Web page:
In between the kitchen and dining room lies a butler’s pantry. This room stores many of Nancy Brown’s dishes. After the death of her parents, Violet remodeled several rooms, including the kitchen, which she painted green. Later, in 1953 she took off the cabinet doors, leaving the cabinet’s contents open to view. The kitchen also features a stove and a fireless stove, which was used to prepare hot meals for workers in the fields.
One of the rooms that the Brown’s were most proud of was the Taft Room, where William Howard Taft, the twenty-seventh President of the United States, rested when he was visiting Coffeyville during his 1912 second-term campaign.
The Ballroom was used by the Browns in many ways. It served as a gymnasium for Donald and William Brown, and obviously for dancing at parties. Two “fainting rooms” provided women the chance to loosen their corsets and rest. There was also a smoking room for the men.
The basement was mainly used to store food and drink, along with William Brown’s collection of fine wine. Also found in the basement were the butler’s quarters. The basement also included a walk-in icebox, which was very rare at the time. The laundry room included what was at the time “high technology,” expensive laundry equipment. At one time, the basement also had a double lane bowling alley that Donald used with his friends, but all that is left is a single wooden bowling pin.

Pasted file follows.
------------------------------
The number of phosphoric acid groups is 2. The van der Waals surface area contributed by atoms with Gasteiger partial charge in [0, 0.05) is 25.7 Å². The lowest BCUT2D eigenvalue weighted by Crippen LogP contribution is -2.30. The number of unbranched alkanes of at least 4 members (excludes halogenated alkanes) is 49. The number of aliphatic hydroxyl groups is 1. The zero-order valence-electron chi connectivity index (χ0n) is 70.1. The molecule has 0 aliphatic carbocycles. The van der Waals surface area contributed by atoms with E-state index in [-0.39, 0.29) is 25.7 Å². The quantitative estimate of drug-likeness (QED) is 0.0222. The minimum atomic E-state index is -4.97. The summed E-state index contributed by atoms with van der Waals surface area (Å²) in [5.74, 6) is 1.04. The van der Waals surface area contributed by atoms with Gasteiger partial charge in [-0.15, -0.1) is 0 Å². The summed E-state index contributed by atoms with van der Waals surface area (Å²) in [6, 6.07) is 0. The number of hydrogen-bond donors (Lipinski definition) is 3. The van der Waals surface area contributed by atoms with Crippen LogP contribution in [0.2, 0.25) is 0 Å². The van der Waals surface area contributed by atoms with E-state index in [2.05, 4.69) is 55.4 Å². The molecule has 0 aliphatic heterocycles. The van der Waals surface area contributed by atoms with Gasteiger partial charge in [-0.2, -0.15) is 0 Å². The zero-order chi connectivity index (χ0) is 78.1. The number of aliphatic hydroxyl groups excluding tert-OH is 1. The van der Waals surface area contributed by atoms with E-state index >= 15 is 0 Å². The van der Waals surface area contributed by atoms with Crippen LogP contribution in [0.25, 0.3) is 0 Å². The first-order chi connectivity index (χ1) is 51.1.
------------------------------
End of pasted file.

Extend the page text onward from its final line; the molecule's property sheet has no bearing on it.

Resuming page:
Preservation of the mansion is very important to Coffeyville and the Historical Society. An annual Brown Mansion Ball is held in September, along with Murder Mystery Parties, and a Blues On The Lawn Concert and Chili Feed. The mansion also hosts weddings, parties, pictures with Santa, Christmas tours, piano recitals, and regular tours every hour on the hour until 3. Visiting the Brown Mansion will make it clear why the citizens of Coffeyville are so proud of this historical wonder.